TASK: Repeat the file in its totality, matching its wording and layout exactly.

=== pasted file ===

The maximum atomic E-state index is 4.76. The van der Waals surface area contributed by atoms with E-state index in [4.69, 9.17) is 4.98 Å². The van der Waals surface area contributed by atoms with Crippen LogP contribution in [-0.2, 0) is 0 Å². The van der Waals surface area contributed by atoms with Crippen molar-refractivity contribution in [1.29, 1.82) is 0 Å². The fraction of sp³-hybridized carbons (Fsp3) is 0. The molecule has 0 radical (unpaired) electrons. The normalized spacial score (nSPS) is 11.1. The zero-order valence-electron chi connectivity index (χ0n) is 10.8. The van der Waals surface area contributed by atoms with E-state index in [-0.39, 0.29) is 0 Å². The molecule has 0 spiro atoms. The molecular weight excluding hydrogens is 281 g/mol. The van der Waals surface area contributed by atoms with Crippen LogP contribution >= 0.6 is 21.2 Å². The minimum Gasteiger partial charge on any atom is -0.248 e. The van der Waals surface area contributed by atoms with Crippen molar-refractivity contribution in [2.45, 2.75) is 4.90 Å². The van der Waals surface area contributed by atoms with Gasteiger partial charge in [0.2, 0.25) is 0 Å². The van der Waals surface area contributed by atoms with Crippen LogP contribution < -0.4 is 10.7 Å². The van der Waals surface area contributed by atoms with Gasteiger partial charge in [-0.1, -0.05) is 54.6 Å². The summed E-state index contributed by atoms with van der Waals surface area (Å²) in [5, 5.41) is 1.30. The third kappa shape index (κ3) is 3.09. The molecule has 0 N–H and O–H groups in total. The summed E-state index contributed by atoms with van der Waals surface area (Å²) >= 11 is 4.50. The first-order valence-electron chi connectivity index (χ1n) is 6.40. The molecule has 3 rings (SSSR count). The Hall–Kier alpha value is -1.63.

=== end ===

The maximum atomic E-state index is 4.76. The van der Waals surface area contributed by atoms with E-state index in [4.69, 9.17) is 4.98 Å². The van der Waals surface area contributed by atoms with Crippen LogP contribution in [-0.2, 0) is 0 Å². The van der Waals surface area contributed by atoms with Crippen molar-refractivity contribution in [1.29, 1.82) is 0 Å². The fraction of sp³-hybridized carbons (Fsp3) is 0. The molecule has 0 radical (unpaired) electrons. The normalized spacial score (nSPS) is 11.1. The zero-order valence-electron chi connectivity index (χ0n) is 10.8. The van der Waals surface area contributed by atoms with E-state index in [-0.39, 0.29) is 0 Å². The molecule has 0 spiro atoms. The molecular weight excluding hydrogens is 281 g/mol. The van der Waals surface area contributed by atoms with Crippen LogP contribution >= 0.6 is 21.2 Å². The minimum Gasteiger partial charge on any atom is -0.248 e. The van der Waals surface area contributed by atoms with Crippen molar-refractivity contribution in [2.45, 2.75) is 4.90 Å². The van der Waals surface area contributed by atoms with Gasteiger partial charge in [0.2, 0.25) is 0 Å². The van der Waals surface area contributed by atoms with Crippen LogP contribution < -0.4 is 10.7 Å². The van der Waals surface area contributed by atoms with Gasteiger partial charge in [-0.1, -0.05) is 54.6 Å². The summed E-state index contributed by atoms with van der Waals surface area (Å²) in [5, 5.41) is 1.30. The third kappa shape index (κ3) is 3.09. The molecule has 0 N–H and O–H groups in total. The summed E-state index contributed by atoms with van der Waals surface area (Å²) >= 11 is 4.50. The first-order valence-electron chi connectivity index (χ1n) is 6.40. The molecule has 3 rings (SSSR count). The Hall–Kier alpha value is -1.63.